Another reason the administration may shun aggressive contact tracing is the risk it could identify Trump as the superspreader who infected others rather than as a victim, said Kayyem. Trump initially suggested he caught the virus from aide Hope Hicks, then intimated on Thursday it might have been from Gold Star families.
“They all came in,” he said on Fox Business, adding that in meetings with family members of US war dead, they “come within an inch of my face, sometimes”.
The White House has expressed little interest in mapping infection pathways. “The purpose is to mitigate further transmission of the virus, it’s not to go back and identify patient zero,” spokesman Brian Morgenstern said on Wednesday. “It's sort of an unknowable question.”
Biden said on Tuesday that masks, social distancing and contact tracing shouldn’t be politicised. “It isn't a political statement. It is a science-based decision,” he said.
In sharp contrast to the White House response, the Pentagon said on Tuesday that it was “conducting additional contact tracing and taking appropriate precautions to protect the force and the mission”.
Asian nations have used Covid-19 tracing effectively, led by Taiwan, which is helped by having a vice-president who is also an epidemiologist, Chen Chien-jen. But even the best examples underscore how small blind spots can backfire, experts said.
Singapore contained infections until an outbreak among migrant workers it had largely ignored. And South Korea did well until outbreaks among a religious group and at nightclubs during a May holiday.
Contact tracing works and has been used for centuries, health experts said. In the early 1800s, officials tracked smallpox patients after a vaccine was discovered.
A century later, investigators quarantined asymptomatic cook “Typhoid Mary” Malone by tracking the employers she had infected. And starting in the 1920s, it was used to check venereal disease, with “upstanding patients” identified by code while poor patients or prostitutes were identified by name.
Even as phone apps replace shoe leather, the basic principle remains the same, experts said. Tracing has even been employed to stem tit-for-tat gun violence by Gary Slutkin, a doctor who spent decades battling disease in Africa.
“You figure out who the people are and try to intervene,” said Waldman, who once swam across a Bangladesh river to trace smallpox victims. “You want to break the chain.”
Under repeated questioning, doctors and administration officials said the White House medical unit, in collaboration with the CDC and local and state health departments, conducted contact tracing as needed under CDC guidelines.
But Trump and top administration officials have frequently ignored, played down or appeared to undercut their own CDC guidelines.
The mayor of Washington, Muriel Bowser, said this week that the administration has not been particularly cooperative since the White House reception on September 26 that is considered a likely superspreader event. Washington this week saw its largest one-day spike since June, and the White House is now the city’s biggest hotspot.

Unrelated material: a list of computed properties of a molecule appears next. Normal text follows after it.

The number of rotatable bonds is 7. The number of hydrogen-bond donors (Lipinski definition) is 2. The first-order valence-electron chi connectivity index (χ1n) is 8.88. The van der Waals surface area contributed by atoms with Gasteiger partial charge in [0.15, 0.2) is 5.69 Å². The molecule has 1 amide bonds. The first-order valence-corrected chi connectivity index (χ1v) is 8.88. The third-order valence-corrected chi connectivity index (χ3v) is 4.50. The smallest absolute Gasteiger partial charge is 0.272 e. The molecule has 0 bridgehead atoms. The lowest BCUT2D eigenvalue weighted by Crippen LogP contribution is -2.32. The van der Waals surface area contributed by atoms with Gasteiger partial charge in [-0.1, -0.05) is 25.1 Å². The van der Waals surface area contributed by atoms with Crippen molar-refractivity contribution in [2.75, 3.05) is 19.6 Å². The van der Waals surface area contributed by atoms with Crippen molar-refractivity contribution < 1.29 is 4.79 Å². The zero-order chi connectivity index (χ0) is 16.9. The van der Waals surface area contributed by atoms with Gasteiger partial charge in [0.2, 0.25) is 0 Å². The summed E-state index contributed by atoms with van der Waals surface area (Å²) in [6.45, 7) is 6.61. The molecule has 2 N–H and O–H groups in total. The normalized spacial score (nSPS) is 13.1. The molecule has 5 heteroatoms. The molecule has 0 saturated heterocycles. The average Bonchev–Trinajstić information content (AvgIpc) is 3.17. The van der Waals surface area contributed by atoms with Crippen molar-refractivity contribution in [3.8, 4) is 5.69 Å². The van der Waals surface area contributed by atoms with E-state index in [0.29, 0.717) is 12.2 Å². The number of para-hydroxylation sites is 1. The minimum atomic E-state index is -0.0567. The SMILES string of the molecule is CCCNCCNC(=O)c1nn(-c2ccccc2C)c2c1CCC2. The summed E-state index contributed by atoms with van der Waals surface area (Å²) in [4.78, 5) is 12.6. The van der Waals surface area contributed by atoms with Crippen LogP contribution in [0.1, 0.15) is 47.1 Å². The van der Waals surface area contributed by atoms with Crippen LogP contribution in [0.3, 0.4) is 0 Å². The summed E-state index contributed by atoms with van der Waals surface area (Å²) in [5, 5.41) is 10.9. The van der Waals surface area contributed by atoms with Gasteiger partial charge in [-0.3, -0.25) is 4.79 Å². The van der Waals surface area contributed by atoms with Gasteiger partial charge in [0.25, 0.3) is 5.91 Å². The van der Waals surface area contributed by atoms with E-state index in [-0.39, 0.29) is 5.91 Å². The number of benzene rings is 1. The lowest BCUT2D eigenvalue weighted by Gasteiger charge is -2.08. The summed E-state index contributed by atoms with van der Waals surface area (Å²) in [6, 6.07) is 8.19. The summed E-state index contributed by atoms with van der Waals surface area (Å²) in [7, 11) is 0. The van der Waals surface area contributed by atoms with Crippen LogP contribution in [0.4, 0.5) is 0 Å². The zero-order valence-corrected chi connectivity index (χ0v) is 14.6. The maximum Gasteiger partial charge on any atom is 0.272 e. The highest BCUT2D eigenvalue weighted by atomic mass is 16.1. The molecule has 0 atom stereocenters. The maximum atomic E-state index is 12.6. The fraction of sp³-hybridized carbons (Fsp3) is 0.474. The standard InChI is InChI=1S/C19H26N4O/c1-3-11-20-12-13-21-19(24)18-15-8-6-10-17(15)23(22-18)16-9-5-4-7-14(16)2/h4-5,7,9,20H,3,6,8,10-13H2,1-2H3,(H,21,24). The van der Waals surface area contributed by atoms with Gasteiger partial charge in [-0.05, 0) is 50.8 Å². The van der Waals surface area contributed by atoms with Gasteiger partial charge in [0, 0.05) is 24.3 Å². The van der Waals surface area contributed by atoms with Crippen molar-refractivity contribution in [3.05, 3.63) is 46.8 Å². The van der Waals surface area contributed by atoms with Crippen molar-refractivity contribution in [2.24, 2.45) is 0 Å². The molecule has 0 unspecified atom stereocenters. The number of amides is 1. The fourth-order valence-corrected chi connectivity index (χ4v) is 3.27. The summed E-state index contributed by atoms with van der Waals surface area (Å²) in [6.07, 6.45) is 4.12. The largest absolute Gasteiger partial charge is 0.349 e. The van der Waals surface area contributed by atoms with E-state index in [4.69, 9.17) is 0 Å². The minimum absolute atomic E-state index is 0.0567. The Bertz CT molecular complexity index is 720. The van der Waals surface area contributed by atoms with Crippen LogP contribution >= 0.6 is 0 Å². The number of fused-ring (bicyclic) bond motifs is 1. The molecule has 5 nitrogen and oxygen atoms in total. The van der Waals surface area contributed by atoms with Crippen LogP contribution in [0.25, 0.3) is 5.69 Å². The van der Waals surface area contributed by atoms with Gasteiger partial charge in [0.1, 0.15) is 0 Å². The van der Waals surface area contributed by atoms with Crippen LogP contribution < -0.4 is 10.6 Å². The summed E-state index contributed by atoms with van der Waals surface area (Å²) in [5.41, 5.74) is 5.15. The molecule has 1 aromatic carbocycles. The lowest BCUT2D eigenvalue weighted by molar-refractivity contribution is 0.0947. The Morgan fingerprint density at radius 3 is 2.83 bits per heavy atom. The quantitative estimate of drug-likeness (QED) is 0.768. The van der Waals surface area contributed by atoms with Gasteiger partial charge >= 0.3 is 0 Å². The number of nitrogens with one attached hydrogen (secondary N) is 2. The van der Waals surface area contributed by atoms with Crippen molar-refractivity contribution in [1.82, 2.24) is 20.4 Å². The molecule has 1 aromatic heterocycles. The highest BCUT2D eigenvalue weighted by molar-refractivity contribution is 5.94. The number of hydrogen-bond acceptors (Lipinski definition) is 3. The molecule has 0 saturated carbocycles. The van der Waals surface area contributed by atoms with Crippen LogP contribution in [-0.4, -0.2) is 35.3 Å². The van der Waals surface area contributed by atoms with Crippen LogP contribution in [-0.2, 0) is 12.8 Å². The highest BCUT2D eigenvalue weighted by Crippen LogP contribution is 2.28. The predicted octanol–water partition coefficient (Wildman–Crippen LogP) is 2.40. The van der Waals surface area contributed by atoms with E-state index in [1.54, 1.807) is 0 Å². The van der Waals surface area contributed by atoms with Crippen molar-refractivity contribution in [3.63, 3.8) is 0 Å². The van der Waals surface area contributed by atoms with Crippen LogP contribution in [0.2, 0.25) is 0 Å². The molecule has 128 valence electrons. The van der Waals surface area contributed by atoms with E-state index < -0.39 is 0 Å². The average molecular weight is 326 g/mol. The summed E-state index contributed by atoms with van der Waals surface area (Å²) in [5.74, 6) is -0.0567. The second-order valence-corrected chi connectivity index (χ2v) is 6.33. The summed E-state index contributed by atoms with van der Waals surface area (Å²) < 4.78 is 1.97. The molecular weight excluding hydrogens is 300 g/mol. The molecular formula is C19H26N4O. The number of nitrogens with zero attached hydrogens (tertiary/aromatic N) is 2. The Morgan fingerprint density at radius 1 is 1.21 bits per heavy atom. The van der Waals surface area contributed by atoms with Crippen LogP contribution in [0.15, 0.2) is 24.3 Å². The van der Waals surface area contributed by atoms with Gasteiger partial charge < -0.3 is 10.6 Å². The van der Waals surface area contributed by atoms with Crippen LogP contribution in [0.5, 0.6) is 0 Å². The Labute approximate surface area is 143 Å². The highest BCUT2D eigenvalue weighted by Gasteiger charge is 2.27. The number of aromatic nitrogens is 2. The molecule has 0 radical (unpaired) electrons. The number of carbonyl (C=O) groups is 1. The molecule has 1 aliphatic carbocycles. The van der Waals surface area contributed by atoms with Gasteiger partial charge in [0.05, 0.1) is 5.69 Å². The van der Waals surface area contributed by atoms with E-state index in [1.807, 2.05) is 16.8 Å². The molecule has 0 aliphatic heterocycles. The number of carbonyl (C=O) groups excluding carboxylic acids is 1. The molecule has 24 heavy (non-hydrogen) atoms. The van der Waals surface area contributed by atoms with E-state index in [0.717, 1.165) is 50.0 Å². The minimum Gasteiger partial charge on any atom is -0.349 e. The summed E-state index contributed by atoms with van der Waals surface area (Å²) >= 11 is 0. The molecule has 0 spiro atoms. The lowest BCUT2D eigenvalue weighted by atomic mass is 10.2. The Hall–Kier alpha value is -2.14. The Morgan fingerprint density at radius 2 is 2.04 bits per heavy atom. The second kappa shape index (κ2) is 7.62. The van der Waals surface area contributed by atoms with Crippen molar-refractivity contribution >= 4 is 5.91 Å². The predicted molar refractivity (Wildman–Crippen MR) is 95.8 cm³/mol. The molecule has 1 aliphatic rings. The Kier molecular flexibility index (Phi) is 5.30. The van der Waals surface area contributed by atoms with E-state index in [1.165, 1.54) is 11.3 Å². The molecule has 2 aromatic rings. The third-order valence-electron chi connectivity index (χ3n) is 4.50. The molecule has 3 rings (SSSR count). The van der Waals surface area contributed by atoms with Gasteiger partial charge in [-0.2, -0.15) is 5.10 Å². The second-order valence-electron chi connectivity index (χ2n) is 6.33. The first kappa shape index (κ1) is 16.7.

“We have reached out to the White House on a couple of different levels, a political level and a public health level,” Bowser said, adding that a city health department representative “had a very cursory conversation that we don’t consider a substantial contact.”
But the city’s leverage may be limited since it lacks jurisdiction over federal property. For months, the administration has defied local restrictions on wearing masks and hosting large gatherings. Many of those recently infected in Trump’s circle, including debate adviser Kellyanne Conway, live in Washington.
Beyond Trump’s evident personal dislike of masks, social distancing, testing and contact tracing – steps that ironically could accelerate an economy recovery and bolster his political fortunes – is the example he sets, health experts said.
Last week, Senator Chuck Grassley, a Republican from Iowa, pointedly refused to get tested despite coming in contact with another senator who subsequently tested positive.
“Words matter,” said Waldman. “I cannot emphasise enough the importance of having trust in authorities, and he’s done everything he can to undermine trust.”
While Trump’s delayed response, mixed messaging, deflections and denials have fuelled disjointed policy, structural factors also play a part, analysts said, especially the relative independence of US states under federalism. “You’ve seen more of a cacophony across states,” said Franklin.
Ultimately, any effort by Trump advisers to control the damage politically, let alone medically, even as early voting has already seen more than 5 million people cast their ballots, depends on cooperation from the candidate.
“Anything they do, with tracing or not doing tracing, is likely to be overshadowed by the next presidential tweet, or video, or how he suddenly decides to go to Oval Office” while infected, said Franklin.
“As with most of the Trump administration, so much ultimately rests in the hands of the president and what he says and what he does.”
More from South China Morning Post:
- A wave of polls paints a dire picture for Donald Trump
- Donald Trump returns to a West Wing ghost town
- Coronavirus in the White House: who in Donald Trump’s orbit tested positive
This article White House, a coronavirus hotspot, is cold on contact tracing despite Donald Trump’s Covid-19 diagnosis first appeared on South China Morning Post